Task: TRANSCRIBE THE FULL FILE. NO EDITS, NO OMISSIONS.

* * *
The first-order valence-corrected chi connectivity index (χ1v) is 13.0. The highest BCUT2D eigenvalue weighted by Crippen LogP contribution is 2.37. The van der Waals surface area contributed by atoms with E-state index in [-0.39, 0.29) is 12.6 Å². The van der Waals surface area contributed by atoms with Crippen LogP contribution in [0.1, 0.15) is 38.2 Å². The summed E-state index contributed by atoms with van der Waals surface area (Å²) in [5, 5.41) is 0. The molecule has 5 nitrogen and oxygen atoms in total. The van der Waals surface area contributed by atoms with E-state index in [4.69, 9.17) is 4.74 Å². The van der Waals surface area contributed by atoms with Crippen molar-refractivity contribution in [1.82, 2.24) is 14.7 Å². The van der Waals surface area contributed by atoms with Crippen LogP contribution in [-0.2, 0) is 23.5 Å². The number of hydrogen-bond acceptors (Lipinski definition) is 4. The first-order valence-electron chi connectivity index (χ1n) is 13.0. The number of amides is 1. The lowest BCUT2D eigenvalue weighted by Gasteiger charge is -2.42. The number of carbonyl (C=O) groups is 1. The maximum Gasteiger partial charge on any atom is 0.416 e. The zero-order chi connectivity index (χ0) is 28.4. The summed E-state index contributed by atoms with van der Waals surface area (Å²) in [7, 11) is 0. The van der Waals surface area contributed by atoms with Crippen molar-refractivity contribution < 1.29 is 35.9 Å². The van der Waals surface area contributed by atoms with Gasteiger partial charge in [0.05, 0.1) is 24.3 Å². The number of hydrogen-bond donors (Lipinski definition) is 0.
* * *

The first-order valence-corrected chi connectivity index (χ1v) is 13.0. The highest BCUT2D eigenvalue weighted by Crippen LogP contribution is 2.37. The van der Waals surface area contributed by atoms with E-state index in [-0.39, 0.29) is 12.6 Å². The van der Waals surface area contributed by atoms with Crippen LogP contribution in [0.1, 0.15) is 38.2 Å². The summed E-state index contributed by atoms with van der Waals surface area (Å²) in [5, 5.41) is 0. The molecule has 5 nitrogen and oxygen atoms in total. The van der Waals surface area contributed by atoms with E-state index in [4.69, 9.17) is 4.74 Å². The van der Waals surface area contributed by atoms with Crippen molar-refractivity contribution in [1.82, 2.24) is 14.7 Å². The van der Waals surface area contributed by atoms with Crippen LogP contribution in [-0.2, 0) is 23.5 Å². The number of hydrogen-bond acceptors (Lipinski definition) is 4. The first-order valence-electron chi connectivity index (χ1n) is 13.0. The number of amides is 1. The lowest BCUT2D eigenvalue weighted by Gasteiger charge is -2.42. The number of carbonyl (C=O) groups is 1. The maximum Gasteiger partial charge on any atom is 0.416 e. The zero-order chi connectivity index (χ0) is 28.4. The summed E-state index contributed by atoms with van der Waals surface area (Å²) in [7, 11) is 0. The van der Waals surface area contributed by atoms with Crippen molar-refractivity contribution < 1.29 is 35.9 Å². The van der Waals surface area contributed by atoms with Gasteiger partial charge in [0.05, 0.1) is 24.3 Å². The number of hydrogen-bond donors (Lipinski definition) is 0.